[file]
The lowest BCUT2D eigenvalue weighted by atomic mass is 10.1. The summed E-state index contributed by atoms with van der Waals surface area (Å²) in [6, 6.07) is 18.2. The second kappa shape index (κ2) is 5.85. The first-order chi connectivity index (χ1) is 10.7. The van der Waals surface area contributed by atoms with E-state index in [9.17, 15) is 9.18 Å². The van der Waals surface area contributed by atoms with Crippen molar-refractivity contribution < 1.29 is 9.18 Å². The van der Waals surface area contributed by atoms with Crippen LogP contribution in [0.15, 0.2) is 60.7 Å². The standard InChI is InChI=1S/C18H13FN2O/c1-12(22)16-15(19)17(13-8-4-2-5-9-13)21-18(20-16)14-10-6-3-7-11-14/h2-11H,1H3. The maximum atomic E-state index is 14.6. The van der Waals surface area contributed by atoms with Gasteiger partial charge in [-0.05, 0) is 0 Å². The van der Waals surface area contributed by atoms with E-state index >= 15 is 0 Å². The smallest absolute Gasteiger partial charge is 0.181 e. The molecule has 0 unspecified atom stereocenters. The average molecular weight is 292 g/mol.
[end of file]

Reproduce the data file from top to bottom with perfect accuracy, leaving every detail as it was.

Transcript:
The lowest BCUT2D eigenvalue weighted by atomic mass is 10.1. The summed E-state index contributed by atoms with van der Waals surface area (Å²) in [6, 6.07) is 18.2. The second kappa shape index (κ2) is 5.85. The first-order chi connectivity index (χ1) is 10.7. The van der Waals surface area contributed by atoms with E-state index in [9.17, 15) is 9.18 Å². The van der Waals surface area contributed by atoms with Crippen molar-refractivity contribution < 1.29 is 9.18 Å². The van der Waals surface area contributed by atoms with Crippen LogP contribution in [0.15, 0.2) is 60.7 Å². The standard InChI is InChI=1S/C18H13FN2O/c1-12(22)16-15(19)17(13-8-4-2-5-9-13)21-18(20-16)14-10-6-3-7-11-14/h2-11H,1H3. The maximum atomic E-state index is 14.6. The van der Waals surface area contributed by atoms with Gasteiger partial charge in [-0.05, 0) is 0 Å². The van der Waals surface area contributed by atoms with E-state index >= 15 is 0 Å². The smallest absolute Gasteiger partial charge is 0.181 e. The molecule has 0 unspecified atom stereocenters. The average molecular weight is 292 g/mol.